By Walter Cohen
Why did I start giving to “The Life You Can Save?” Two reasons. First, its executive director, Charlie Bresler, is my oldest and closest friend. We go back—and I say this with both pride and disbelief—almost 60 years, and we share both a background and a political outlook. When he took charge of the organization, I naturally got interested. Second reason: Peter Singer. I’d first come across his work on animal liberation in the 1970s and had been impressed. His attention to extreme poverty struck me as thoughtful, compelling, and important. So, when I found myself in a position to increase my spending on good causes, I decided that most of it should go to The Life You Can Save.
More recently, Charlie asked me if, in lieu of my annual contribution, I would volunteer to copy edit the revised edition of Singer’s The Life You Can Save, the book for which the group is named. I’m a college teacher of literature and readily agreed, though I was partly lying. I knew from the start that I would continue with my regular amount of money in any case. But I was wrong. What I did not know was that the time I spent on the book would reveal to me that the amount I was giving did not meet even the semi-wimpy standards Singer sets at the end of the book—standards established for those, like me, who mean well but can’t come close to doing what their ethical and political convictions ought to lead them to do. Hence, I increased the amount I sent in accordingly, to what is still a fairly modest level. Charlie was surprised, and this led to the following text-message exchange.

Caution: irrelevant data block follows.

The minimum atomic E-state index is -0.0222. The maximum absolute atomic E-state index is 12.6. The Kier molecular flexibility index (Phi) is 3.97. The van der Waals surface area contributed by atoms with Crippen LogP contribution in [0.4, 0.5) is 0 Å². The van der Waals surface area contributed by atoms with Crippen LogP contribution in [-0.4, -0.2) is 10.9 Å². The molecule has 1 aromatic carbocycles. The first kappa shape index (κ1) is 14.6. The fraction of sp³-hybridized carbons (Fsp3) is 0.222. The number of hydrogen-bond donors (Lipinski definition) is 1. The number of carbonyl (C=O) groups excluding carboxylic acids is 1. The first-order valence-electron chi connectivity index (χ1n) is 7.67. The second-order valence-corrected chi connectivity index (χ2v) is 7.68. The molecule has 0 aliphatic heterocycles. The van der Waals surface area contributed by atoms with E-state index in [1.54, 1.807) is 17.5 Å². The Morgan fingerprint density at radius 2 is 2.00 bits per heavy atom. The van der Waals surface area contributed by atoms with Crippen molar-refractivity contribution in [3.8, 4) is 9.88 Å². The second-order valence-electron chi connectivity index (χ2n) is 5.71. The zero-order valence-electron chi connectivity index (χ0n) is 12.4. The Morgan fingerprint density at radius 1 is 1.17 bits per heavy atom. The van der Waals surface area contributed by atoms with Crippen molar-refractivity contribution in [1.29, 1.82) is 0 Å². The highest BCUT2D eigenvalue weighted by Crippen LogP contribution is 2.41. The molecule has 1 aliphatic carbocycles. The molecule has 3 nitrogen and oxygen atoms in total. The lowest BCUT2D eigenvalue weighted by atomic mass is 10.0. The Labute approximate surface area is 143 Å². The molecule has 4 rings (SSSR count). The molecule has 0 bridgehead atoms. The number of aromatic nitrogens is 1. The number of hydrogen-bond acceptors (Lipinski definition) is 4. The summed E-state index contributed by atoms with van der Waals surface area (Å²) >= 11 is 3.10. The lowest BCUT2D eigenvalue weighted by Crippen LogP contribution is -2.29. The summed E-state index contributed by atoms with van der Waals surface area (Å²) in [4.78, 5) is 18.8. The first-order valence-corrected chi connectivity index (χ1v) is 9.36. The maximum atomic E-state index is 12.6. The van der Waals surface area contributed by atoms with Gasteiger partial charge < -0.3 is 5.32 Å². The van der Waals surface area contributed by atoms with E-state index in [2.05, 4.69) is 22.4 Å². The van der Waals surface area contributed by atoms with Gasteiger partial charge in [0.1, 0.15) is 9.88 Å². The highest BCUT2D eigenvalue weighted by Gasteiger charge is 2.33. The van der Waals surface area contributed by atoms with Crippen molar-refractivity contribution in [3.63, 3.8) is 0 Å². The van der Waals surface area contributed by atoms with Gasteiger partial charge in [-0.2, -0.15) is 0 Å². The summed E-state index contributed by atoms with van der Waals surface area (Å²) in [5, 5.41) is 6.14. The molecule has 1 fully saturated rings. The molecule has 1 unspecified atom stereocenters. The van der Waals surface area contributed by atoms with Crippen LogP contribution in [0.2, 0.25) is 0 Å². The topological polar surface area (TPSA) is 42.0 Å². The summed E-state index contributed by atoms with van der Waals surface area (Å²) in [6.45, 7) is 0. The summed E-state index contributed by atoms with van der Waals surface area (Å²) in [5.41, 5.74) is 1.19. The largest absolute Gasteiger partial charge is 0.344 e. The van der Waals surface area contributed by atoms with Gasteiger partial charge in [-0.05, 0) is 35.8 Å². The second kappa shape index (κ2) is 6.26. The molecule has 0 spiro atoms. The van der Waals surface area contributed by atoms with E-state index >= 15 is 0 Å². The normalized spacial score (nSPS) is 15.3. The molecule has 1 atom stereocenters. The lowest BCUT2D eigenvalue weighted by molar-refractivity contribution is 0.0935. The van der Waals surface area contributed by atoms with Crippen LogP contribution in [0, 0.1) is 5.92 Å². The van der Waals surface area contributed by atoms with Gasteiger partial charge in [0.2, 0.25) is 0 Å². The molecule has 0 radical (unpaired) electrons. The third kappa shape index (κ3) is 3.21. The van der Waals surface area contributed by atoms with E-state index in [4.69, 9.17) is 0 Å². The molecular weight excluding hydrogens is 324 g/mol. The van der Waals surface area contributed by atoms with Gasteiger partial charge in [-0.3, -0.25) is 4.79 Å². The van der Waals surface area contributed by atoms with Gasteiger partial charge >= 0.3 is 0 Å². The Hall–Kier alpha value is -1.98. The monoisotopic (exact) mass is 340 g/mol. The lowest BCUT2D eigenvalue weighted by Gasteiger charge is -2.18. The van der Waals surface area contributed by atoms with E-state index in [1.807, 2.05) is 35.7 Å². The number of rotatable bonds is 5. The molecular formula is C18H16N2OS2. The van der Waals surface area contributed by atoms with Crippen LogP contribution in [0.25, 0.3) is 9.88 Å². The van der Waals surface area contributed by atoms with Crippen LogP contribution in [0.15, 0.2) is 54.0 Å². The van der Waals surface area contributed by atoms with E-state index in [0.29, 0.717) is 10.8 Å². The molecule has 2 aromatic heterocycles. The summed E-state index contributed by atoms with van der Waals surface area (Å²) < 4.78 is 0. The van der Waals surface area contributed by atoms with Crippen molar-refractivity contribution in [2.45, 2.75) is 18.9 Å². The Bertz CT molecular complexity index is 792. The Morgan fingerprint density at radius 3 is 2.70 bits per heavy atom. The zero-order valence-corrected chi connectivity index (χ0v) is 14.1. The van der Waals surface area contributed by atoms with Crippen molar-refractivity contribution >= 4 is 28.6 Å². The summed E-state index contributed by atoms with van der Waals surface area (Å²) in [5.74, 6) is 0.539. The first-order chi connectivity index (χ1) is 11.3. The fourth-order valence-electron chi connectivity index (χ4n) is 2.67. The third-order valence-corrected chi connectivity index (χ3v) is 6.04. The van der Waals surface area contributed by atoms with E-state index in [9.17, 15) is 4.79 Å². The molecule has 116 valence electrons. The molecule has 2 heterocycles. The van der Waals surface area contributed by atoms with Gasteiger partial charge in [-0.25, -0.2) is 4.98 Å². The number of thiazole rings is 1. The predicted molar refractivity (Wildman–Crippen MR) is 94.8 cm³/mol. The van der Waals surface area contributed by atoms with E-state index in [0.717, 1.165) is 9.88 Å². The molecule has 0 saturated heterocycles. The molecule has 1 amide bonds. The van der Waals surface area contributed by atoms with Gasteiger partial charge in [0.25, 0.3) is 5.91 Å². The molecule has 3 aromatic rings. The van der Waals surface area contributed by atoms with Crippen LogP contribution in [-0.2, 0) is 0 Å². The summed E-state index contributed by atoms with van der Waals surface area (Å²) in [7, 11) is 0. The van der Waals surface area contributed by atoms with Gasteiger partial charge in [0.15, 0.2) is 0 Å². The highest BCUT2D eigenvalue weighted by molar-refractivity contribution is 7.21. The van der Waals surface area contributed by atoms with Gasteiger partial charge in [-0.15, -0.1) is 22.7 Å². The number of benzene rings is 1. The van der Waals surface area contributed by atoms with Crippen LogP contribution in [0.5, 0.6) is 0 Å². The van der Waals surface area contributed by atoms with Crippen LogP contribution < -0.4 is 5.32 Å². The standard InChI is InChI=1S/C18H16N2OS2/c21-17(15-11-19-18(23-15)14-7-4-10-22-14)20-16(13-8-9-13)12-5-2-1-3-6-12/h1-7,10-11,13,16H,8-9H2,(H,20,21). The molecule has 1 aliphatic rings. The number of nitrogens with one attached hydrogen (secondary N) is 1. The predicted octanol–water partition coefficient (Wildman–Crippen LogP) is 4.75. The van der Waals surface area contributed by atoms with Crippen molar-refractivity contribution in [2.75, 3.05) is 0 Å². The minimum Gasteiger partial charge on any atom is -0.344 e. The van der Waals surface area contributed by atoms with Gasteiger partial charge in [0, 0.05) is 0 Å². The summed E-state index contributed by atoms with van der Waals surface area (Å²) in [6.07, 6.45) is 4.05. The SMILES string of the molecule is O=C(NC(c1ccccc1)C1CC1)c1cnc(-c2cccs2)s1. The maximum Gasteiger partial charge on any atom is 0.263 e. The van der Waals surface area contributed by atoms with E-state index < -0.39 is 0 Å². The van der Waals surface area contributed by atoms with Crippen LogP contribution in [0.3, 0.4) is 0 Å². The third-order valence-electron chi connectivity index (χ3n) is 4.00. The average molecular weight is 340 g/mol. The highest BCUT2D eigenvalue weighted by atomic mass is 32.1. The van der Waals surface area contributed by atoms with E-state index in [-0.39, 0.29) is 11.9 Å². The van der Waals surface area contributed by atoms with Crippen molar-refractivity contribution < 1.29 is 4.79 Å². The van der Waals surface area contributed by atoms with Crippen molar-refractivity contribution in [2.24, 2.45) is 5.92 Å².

Charlie: Working on book costly 🙃.
Me: Who knew?
This year, of course, the coronavirus has figured prominently in everyone’s lives. And here, too, I’ve given primarily to The Life You Can Save. I mention this for two reasons. First, most of us (all of us?) who hope our money can help others a bit think initially of our own community and then of our own country. I find this emotionally compelling, especially at the present moment, when the death toll is far higher in the U.S. than anywhere else, while our national response is not what it could or should be. I live near Detroit, which is one of the poorest cities in the nation and not coincidentally has suffered one of the worst outbreaks. My first check therefore went to a group that helps those in need there, not least because many of the very lowest-income regions of the world have not yet been hard hit.
As I said, I find this position emotionally persuasive. But I do not find it intellectually persuasive. Money that I send to well-chosen charities dedicated to the reduction of extreme poverty will go farther, will do more good, than anything close to home. So once again I made the majority of my contribution to The Life You Can Save—in the unfortunately-confident expectation that those most vulnerable economically will be the ones whose health suffers most as well.